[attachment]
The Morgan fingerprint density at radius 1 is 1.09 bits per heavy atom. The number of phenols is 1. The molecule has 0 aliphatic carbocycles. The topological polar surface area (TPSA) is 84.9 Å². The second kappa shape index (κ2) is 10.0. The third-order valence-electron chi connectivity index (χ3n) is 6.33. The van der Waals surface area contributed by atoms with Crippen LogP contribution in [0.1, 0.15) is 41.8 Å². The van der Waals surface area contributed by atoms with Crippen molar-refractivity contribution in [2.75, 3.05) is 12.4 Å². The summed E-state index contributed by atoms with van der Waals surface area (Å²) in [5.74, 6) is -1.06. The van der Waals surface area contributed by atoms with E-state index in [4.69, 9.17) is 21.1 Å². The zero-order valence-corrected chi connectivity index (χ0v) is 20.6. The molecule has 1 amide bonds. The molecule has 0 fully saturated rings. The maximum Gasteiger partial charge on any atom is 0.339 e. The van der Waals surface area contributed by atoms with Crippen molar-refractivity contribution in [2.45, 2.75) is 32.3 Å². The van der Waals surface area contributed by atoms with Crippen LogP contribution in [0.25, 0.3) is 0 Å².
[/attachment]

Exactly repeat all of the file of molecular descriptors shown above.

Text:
The Morgan fingerprint density at radius 1 is 1.09 bits per heavy atom. The number of phenols is 1. The molecule has 0 aliphatic carbocycles. The topological polar surface area (TPSA) is 84.9 Å². The second kappa shape index (κ2) is 10.0. The third-order valence-electron chi connectivity index (χ3n) is 6.33. The van der Waals surface area contributed by atoms with Crippen LogP contribution in [0.1, 0.15) is 41.8 Å². The van der Waals surface area contributed by atoms with Crippen molar-refractivity contribution in [2.75, 3.05) is 12.4 Å². The summed E-state index contributed by atoms with van der Waals surface area (Å²) in [5.74, 6) is -1.06. The van der Waals surface area contributed by atoms with E-state index in [4.69, 9.17) is 21.1 Å². The zero-order valence-corrected chi connectivity index (χ0v) is 20.6. The molecule has 1 amide bonds. The molecule has 0 fully saturated rings. The maximum Gasteiger partial charge on any atom is 0.339 e. The van der Waals surface area contributed by atoms with Crippen molar-refractivity contribution in [2.45, 2.75) is 32.3 Å². The van der Waals surface area contributed by atoms with Crippen LogP contribution in [0.25, 0.3) is 0 Å².